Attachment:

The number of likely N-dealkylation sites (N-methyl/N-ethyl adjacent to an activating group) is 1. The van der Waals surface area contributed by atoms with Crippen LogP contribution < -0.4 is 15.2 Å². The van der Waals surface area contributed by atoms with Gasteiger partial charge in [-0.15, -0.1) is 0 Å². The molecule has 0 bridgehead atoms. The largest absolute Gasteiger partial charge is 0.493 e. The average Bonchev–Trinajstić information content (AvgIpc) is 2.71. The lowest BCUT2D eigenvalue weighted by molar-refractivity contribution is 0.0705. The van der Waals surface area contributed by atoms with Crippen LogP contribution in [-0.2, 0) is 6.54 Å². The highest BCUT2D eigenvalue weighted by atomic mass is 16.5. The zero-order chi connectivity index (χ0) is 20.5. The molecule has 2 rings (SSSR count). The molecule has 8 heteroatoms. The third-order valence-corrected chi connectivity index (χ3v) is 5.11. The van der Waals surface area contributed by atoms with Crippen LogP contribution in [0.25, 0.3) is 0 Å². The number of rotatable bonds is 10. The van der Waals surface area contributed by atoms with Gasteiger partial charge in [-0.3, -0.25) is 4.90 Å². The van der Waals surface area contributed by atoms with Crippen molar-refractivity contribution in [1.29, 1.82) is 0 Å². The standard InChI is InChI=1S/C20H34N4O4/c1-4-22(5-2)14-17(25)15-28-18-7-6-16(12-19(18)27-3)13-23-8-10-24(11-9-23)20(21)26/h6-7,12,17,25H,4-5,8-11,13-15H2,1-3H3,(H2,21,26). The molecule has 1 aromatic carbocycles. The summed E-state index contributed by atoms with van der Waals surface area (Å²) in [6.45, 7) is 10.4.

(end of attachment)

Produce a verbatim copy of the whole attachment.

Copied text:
The number of likely N-dealkylation sites (N-methyl/N-ethyl adjacent to an activating group) is 1. The van der Waals surface area contributed by atoms with Crippen LogP contribution < -0.4 is 15.2 Å². The van der Waals surface area contributed by atoms with Gasteiger partial charge in [-0.15, -0.1) is 0 Å². The molecule has 0 bridgehead atoms. The largest absolute Gasteiger partial charge is 0.493 e. The average Bonchev–Trinajstić information content (AvgIpc) is 2.71. The lowest BCUT2D eigenvalue weighted by molar-refractivity contribution is 0.0705. The van der Waals surface area contributed by atoms with Crippen LogP contribution in [-0.2, 0) is 6.54 Å². The highest BCUT2D eigenvalue weighted by atomic mass is 16.5. The zero-order chi connectivity index (χ0) is 20.5. The molecule has 2 rings (SSSR count). The molecule has 8 heteroatoms. The third-order valence-corrected chi connectivity index (χ3v) is 5.11. The van der Waals surface area contributed by atoms with Crippen LogP contribution in [0.25, 0.3) is 0 Å². The number of rotatable bonds is 10. The van der Waals surface area contributed by atoms with Gasteiger partial charge in [-0.3, -0.25) is 4.90 Å². The van der Waals surface area contributed by atoms with Crippen molar-refractivity contribution in [1.29, 1.82) is 0 Å². The standard InChI is InChI=1S/C20H34N4O4/c1-4-22(5-2)14-17(25)15-28-18-7-6-16(12-19(18)27-3)13-23-8-10-24(11-9-23)20(21)26/h6-7,12,17,25H,4-5,8-11,13-15H2,1-3H3,(H2,21,26). The molecule has 1 aromatic carbocycles. The summed E-state index contributed by atoms with van der Waals surface area (Å²) in [6.45, 7) is 10.4.